Things to Do - Grateful List (November 2014)

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ARTS (um, I guess I watched a lot of TV in November)
* Watching the Artist is Present
* Watching Diane Vreeland's documentary
* Watching Sons of Peridition
* Watching How to Marry a Millionaire
* Watching Ai Weiwei
* Watching Gone Girl for date night
* Watching Big Hero 6 in 3D at the Courthouse theaters (love that theater, loved the movie)
* Reading Murakami's short story “Scheherazade" in the October 14, 2014 New Yorker

* Taqueria Poblano for P's 8th birthday
* Buffet brunch at Red Rocks (so so good, plus kids eat free)
* Our Kelly Bronze Thanksgiving turkey

* F's birthday shopping spree at Barnes and Noble (she was so happy)
* Fog science at the Kennedy Center's Millennium Stage (part of the Kids' Euro Festival)
* Dumbarton Oaks on a 70 degree day
* P at Claire's, "Mom, is this the first time we've ever been to a mall?" (crazy, but the answer is yes)
* The Artisphere with the kids (so sad that it's closing)
* Christmas tree shopping at Ticonderoga Farms and decorating our tree (the kids kept spontaneously hugging)
* A snowy day at the Hirshhorn with the kids and my mom

* P scoring her first goal of the season during their last game (they won)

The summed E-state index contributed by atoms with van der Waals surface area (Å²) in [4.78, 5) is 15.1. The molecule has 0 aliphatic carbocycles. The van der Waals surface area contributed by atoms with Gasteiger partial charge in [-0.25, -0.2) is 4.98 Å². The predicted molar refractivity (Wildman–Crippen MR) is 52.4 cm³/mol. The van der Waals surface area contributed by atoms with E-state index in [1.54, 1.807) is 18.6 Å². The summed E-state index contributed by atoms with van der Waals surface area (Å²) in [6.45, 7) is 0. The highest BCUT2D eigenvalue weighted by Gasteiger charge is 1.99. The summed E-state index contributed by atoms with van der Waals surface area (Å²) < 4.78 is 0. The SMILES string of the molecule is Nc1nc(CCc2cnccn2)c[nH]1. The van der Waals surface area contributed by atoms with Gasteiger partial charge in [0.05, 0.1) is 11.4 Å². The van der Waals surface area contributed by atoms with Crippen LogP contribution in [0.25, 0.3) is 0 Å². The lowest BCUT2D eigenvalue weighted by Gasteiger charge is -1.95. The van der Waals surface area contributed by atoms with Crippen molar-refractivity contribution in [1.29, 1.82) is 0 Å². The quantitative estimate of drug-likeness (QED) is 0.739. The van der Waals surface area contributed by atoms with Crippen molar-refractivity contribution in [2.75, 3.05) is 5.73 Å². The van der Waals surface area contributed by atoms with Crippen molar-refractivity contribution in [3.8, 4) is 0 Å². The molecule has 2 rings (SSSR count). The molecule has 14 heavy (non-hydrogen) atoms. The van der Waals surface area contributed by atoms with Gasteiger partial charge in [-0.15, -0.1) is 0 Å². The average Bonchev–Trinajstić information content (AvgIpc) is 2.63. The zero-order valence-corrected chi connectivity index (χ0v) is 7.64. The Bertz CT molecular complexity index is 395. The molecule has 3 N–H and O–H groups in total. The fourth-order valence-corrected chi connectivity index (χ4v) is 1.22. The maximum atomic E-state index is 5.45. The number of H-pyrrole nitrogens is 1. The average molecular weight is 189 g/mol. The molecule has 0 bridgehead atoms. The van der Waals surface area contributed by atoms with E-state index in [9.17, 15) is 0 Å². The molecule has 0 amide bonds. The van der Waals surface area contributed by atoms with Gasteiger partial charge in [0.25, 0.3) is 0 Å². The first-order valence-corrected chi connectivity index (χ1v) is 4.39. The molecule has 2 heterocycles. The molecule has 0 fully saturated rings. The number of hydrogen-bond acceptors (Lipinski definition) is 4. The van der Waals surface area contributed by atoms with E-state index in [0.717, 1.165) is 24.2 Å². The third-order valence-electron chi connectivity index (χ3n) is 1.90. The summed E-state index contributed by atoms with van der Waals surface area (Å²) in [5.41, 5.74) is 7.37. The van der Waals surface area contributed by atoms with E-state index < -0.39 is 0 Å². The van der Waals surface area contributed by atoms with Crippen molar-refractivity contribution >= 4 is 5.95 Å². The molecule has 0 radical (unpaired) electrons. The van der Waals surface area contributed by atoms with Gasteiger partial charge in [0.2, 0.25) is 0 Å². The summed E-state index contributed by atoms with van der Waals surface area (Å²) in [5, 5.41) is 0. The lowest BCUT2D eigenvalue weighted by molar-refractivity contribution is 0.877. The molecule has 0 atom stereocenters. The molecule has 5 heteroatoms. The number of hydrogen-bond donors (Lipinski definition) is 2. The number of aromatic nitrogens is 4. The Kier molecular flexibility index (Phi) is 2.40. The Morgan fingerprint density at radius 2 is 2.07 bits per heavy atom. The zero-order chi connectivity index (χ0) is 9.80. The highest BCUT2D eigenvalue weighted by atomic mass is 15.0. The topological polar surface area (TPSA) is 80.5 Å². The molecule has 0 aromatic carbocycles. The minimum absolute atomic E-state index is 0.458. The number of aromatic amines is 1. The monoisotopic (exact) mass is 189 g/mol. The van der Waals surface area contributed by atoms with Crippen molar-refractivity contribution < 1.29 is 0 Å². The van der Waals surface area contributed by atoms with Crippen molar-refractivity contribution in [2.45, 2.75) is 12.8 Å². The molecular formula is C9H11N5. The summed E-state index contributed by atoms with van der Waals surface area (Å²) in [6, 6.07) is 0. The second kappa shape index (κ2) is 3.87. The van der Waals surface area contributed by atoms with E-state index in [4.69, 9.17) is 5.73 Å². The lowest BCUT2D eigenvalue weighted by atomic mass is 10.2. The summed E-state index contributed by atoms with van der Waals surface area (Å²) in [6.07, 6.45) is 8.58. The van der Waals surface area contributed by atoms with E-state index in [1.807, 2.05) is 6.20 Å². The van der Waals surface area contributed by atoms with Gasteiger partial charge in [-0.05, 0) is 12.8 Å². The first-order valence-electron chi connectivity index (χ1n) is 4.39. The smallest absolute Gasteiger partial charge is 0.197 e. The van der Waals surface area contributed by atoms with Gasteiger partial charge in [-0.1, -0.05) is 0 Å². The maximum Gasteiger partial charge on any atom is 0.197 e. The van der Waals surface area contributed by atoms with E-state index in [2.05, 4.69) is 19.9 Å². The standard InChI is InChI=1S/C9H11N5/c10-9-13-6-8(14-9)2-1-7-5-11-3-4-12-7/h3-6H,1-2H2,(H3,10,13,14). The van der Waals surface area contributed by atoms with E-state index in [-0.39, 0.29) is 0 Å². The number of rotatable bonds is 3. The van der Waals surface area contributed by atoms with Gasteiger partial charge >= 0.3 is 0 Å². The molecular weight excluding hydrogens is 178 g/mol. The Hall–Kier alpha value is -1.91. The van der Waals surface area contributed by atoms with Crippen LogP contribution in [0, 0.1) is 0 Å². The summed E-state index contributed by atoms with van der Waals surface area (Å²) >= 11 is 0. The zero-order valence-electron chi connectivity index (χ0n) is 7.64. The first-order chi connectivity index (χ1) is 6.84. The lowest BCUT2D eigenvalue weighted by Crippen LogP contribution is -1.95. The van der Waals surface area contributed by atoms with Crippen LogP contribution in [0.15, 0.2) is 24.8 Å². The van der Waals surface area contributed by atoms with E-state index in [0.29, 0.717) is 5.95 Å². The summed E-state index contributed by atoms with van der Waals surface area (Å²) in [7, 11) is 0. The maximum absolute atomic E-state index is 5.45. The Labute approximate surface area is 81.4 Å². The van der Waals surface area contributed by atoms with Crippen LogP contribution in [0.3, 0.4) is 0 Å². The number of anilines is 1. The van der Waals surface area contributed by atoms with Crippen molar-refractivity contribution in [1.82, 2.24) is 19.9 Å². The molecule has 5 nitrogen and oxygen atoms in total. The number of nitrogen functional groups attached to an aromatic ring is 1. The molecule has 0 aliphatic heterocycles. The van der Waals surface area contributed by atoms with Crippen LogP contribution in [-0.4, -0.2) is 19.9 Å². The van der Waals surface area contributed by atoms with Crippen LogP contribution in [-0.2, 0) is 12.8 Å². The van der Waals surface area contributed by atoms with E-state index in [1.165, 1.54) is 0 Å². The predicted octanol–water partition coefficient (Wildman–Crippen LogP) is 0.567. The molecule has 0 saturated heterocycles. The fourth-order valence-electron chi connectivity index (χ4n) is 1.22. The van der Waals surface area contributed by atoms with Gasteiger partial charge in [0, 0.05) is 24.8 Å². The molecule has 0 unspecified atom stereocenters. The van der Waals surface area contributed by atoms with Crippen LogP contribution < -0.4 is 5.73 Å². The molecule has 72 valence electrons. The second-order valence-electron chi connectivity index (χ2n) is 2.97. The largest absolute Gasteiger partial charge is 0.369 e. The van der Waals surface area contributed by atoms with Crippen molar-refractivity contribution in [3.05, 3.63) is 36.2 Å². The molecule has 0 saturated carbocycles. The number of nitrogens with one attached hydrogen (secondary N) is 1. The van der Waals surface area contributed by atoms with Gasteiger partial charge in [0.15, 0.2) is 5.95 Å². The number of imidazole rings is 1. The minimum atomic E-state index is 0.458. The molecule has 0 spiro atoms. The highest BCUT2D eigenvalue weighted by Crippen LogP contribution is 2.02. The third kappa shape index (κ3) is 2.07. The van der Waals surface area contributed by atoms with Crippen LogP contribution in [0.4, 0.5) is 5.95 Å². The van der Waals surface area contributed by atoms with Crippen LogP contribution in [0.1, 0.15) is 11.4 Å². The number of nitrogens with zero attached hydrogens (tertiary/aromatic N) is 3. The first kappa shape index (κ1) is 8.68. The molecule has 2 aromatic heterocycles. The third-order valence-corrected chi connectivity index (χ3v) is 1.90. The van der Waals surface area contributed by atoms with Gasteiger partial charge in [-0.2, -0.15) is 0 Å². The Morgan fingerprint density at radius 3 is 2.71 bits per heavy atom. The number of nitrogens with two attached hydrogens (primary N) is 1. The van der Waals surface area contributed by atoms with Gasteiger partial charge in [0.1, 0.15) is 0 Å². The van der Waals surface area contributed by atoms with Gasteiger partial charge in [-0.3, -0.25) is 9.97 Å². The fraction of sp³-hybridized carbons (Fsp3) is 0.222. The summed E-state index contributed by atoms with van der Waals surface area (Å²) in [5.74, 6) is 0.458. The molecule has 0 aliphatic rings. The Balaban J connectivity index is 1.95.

* Game night at Shannon's
* Lazy family nights with no organized activities (soccer is over!!)
* My busyest fall photo season ever (including an amazing pillow fight family shoot)
* Three nights in a row of happy hours (Mazagan with friends, happy hour with neighbors, and wine night with local moms)
* Fitbit challenges and averaging over 20,000 steps a day
* "Why should I make a list if this supposed 'Santa Clause' [air quotes] really exist, he can somehow see everything, right? So he'd be watching this conversation and already know what I want." - P
* T calling everyone "dorkenstein"
* "I really want a boofcase for Christmas, because it's where you put papers and stuff and I have a lot of really important papers." - T
* Settlers of Catan with Rachel and Scott
* 7 kid sleepover and no fights
* Girls on the Run with F
* "Grandma, can you please entertain us?" - T
* "P and F are still not letting me play with them. They're only letting me be god and there's no god in their game." - T
* "Mom, we are a happy family, we're just not a happy family all the time. But we love each other, even when we fight." - P


F - my friends, finishing my final project, blogging [for school], our family, a nice house to live in and food to eat

P - gymnastics, my friends, my awesome secret handshake with P, school, my family

T - my family, a nice house to live in and food to eat, that we're safe and sound, Natalia, that it's almost Thanksgiving, my new iphone [my super old iphone, which he's already lost].


Places to Go - Lighthouses and Trains at the US Botanic Gardens (Washington D.C.)


Merry Christmas Eve everyone! Just a quick reminder that the US Botanical Gardens has their annual train display up (we went a few weeks ago, back when I could still walk). This year's theme is lighthouses and they've (as always) made a really beautiful exhibit. The gardens are open from 10-5 every day (including Christmas), click here to learn more.



Things to Do - Cherish This Day & Random Links